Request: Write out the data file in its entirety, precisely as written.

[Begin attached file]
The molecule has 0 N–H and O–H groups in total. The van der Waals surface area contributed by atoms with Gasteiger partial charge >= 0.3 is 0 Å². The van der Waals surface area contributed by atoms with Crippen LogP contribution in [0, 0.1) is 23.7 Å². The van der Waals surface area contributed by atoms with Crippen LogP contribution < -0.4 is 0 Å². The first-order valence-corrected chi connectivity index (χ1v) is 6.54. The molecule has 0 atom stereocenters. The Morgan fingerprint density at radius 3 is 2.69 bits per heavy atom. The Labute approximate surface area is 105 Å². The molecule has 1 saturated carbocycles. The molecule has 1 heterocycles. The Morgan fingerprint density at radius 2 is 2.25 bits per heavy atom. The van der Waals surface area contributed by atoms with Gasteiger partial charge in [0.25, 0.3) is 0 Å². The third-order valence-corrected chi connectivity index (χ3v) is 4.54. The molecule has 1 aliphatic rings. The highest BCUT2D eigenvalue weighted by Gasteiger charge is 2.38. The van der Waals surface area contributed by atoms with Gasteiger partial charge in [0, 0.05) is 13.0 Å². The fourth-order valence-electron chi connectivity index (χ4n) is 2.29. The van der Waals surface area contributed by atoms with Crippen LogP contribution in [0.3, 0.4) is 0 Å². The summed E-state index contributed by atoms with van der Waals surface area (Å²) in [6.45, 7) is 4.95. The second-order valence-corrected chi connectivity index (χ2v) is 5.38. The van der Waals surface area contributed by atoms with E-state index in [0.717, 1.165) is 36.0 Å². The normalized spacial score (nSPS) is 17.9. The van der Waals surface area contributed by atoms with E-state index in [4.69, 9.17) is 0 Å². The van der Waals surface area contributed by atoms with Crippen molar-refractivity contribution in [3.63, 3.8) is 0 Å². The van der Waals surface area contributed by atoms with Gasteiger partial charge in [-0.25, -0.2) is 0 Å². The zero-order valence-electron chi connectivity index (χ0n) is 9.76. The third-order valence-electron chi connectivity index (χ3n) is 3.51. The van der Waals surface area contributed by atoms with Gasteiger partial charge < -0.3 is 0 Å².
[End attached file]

The molecule has 0 N–H and O–H groups in total. The van der Waals surface area contributed by atoms with Gasteiger partial charge >= 0.3 is 0 Å². The van der Waals surface area contributed by atoms with Crippen LogP contribution in [0, 0.1) is 23.7 Å². The van der Waals surface area contributed by atoms with Crippen LogP contribution < -0.4 is 0 Å². The first-order valence-corrected chi connectivity index (χ1v) is 6.54. The molecule has 0 atom stereocenters. The Morgan fingerprint density at radius 3 is 2.69 bits per heavy atom. The Labute approximate surface area is 105 Å². The molecule has 1 saturated carbocycles. The molecule has 1 heterocycles. The Morgan fingerprint density at radius 2 is 2.25 bits per heavy atom. The van der Waals surface area contributed by atoms with Gasteiger partial charge in [0.25, 0.3) is 0 Å². The third-order valence-corrected chi connectivity index (χ3v) is 4.54. The molecule has 1 aliphatic rings. The highest BCUT2D eigenvalue weighted by Gasteiger charge is 2.38. The van der Waals surface area contributed by atoms with Gasteiger partial charge in [0, 0.05) is 13.0 Å². The fourth-order valence-electron chi connectivity index (χ4n) is 2.29. The van der Waals surface area contributed by atoms with Crippen LogP contribution in [0.3, 0.4) is 0 Å². The summed E-state index contributed by atoms with van der Waals surface area (Å²) in [6.45, 7) is 4.95. The second-order valence-corrected chi connectivity index (χ2v) is 5.38. The van der Waals surface area contributed by atoms with E-state index in [0.717, 1.165) is 36.0 Å². The normalized spacial score (nSPS) is 17.9. The van der Waals surface area contributed by atoms with E-state index in [4.69, 9.17) is 0 Å². The van der Waals surface area contributed by atoms with Crippen molar-refractivity contribution in [3.63, 3.8) is 0 Å². The van der Waals surface area contributed by atoms with Gasteiger partial charge in [-0.25, -0.2) is 0 Å². The zero-order valence-electron chi connectivity index (χ0n) is 9.76. The third-order valence-electron chi connectivity index (χ3n) is 3.51. The van der Waals surface area contributed by atoms with Gasteiger partial charge < -0.3 is 0 Å².